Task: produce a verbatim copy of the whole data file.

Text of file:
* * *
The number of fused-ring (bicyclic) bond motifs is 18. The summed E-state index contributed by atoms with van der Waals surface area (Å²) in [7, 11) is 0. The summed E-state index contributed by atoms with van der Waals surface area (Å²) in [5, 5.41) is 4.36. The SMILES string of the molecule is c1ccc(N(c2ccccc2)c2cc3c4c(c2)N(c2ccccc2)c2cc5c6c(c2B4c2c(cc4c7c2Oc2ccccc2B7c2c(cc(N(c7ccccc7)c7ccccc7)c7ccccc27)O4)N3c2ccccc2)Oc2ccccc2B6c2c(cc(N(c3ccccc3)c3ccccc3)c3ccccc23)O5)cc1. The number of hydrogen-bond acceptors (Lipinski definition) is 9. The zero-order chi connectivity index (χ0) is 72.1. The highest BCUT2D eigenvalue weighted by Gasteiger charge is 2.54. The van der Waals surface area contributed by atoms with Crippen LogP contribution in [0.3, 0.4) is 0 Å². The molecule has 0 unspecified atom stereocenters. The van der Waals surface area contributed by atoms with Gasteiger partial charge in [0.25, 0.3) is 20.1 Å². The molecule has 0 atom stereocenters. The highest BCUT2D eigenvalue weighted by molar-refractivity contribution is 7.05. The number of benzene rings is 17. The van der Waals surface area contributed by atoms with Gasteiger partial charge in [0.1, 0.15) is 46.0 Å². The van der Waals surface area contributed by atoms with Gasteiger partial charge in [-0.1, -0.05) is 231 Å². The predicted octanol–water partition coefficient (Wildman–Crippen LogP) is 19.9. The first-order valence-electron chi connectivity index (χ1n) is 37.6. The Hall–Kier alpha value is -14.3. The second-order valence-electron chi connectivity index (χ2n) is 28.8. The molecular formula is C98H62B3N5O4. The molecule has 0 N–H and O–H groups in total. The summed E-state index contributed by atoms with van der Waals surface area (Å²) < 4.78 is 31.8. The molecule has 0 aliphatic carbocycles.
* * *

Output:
The number of fused-ring (bicyclic) bond motifs is 18. The summed E-state index contributed by atoms with van der Waals surface area (Å²) in [7, 11) is 0. The summed E-state index contributed by atoms with van der Waals surface area (Å²) in [5, 5.41) is 4.36. The SMILES string of the molecule is c1ccc(N(c2ccccc2)c2cc3c4c(c2)N(c2ccccc2)c2cc5c6c(c2B4c2c(cc4c7c2Oc2ccccc2B7c2c(cc(N(c7ccccc7)c7ccccc7)c7ccccc27)O4)N3c2ccccc2)Oc2ccccc2B6c2c(cc(N(c3ccccc3)c3ccccc3)c3ccccc23)O5)cc1. The number of hydrogen-bond acceptors (Lipinski definition) is 9. The zero-order chi connectivity index (χ0) is 72.1. The highest BCUT2D eigenvalue weighted by Gasteiger charge is 2.54. The van der Waals surface area contributed by atoms with Crippen LogP contribution in [0.3, 0.4) is 0 Å². The molecule has 0 unspecified atom stereocenters. The van der Waals surface area contributed by atoms with Gasteiger partial charge in [0.25, 0.3) is 20.1 Å². The molecule has 0 atom stereocenters. The highest BCUT2D eigenvalue weighted by molar-refractivity contribution is 7.05. The number of benzene rings is 17. The van der Waals surface area contributed by atoms with Gasteiger partial charge in [0.1, 0.15) is 46.0 Å². The van der Waals surface area contributed by atoms with Gasteiger partial charge in [-0.1, -0.05) is 231 Å². The predicted octanol–water partition coefficient (Wildman–Crippen LogP) is 19.9. The first-order valence-electron chi connectivity index (χ1n) is 37.6. The Hall–Kier alpha value is -14.3. The second-order valence-electron chi connectivity index (χ2n) is 28.8. The molecular formula is C98H62B3N5O4. The molecule has 0 N–H and O–H groups in total. The summed E-state index contributed by atoms with van der Waals surface area (Å²) < 4.78 is 31.8. The molecule has 0 aliphatic carbocycles.